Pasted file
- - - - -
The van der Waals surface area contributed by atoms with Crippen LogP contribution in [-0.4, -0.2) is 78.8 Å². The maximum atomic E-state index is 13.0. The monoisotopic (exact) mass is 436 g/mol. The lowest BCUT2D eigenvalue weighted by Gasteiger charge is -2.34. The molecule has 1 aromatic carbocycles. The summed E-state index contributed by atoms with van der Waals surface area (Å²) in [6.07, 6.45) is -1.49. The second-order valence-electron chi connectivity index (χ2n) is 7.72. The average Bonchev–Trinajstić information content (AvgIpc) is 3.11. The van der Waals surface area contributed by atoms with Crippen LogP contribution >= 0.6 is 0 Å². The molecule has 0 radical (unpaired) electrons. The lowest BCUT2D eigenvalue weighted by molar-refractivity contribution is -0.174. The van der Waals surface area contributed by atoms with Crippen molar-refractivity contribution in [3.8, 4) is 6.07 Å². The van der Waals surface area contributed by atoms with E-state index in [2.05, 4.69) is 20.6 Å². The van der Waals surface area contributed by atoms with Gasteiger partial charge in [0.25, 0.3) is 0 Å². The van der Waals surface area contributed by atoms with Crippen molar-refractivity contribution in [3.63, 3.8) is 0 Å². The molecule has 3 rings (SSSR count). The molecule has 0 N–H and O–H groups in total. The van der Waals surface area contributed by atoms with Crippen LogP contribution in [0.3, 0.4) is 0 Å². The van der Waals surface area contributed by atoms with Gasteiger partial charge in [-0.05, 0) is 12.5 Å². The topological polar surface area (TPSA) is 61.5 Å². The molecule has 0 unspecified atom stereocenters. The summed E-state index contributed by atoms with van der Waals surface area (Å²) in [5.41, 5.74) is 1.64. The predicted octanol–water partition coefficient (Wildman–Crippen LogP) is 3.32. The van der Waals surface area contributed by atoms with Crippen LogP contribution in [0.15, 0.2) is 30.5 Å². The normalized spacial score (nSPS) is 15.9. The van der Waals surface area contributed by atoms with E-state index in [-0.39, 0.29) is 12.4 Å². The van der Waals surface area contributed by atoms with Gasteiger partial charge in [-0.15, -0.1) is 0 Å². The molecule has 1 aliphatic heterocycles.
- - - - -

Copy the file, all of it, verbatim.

The van der Waals surface area contributed by atoms with Crippen LogP contribution in [-0.4, -0.2) is 78.8 Å². The maximum atomic E-state index is 13.0. The monoisotopic (exact) mass is 436 g/mol. The lowest BCUT2D eigenvalue weighted by Gasteiger charge is -2.34. The molecule has 1 aromatic carbocycles. The summed E-state index contributed by atoms with van der Waals surface area (Å²) in [6.07, 6.45) is -1.49. The second-order valence-electron chi connectivity index (χ2n) is 7.72. The average Bonchev–Trinajstić information content (AvgIpc) is 3.11. The van der Waals surface area contributed by atoms with Crippen LogP contribution >= 0.6 is 0 Å². The molecule has 0 radical (unpaired) electrons. The lowest BCUT2D eigenvalue weighted by molar-refractivity contribution is -0.174. The van der Waals surface area contributed by atoms with Crippen molar-refractivity contribution in [3.8, 4) is 6.07 Å². The van der Waals surface area contributed by atoms with E-state index in [2.05, 4.69) is 20.6 Å². The van der Waals surface area contributed by atoms with Gasteiger partial charge in [0.25, 0.3) is 0 Å². The van der Waals surface area contributed by atoms with Crippen molar-refractivity contribution in [3.63, 3.8) is 0 Å². The molecule has 3 rings (SSSR count). The molecule has 0 N–H and O–H groups in total. The van der Waals surface area contributed by atoms with Crippen LogP contribution in [0.3, 0.4) is 0 Å². The van der Waals surface area contributed by atoms with Gasteiger partial charge in [-0.05, 0) is 12.5 Å². The topological polar surface area (TPSA) is 61.5 Å². The molecule has 0 unspecified atom stereocenters. The summed E-state index contributed by atoms with van der Waals surface area (Å²) in [5.41, 5.74) is 1.64. The predicted octanol–water partition coefficient (Wildman–Crippen LogP) is 3.32. The van der Waals surface area contributed by atoms with Crippen LogP contribution in [0.15, 0.2) is 30.5 Å². The normalized spacial score (nSPS) is 15.9. The van der Waals surface area contributed by atoms with E-state index in [-0.39, 0.29) is 12.4 Å². The van der Waals surface area contributed by atoms with Gasteiger partial charge in [-0.15, -0.1) is 0 Å². The molecule has 1 aliphatic heterocycles.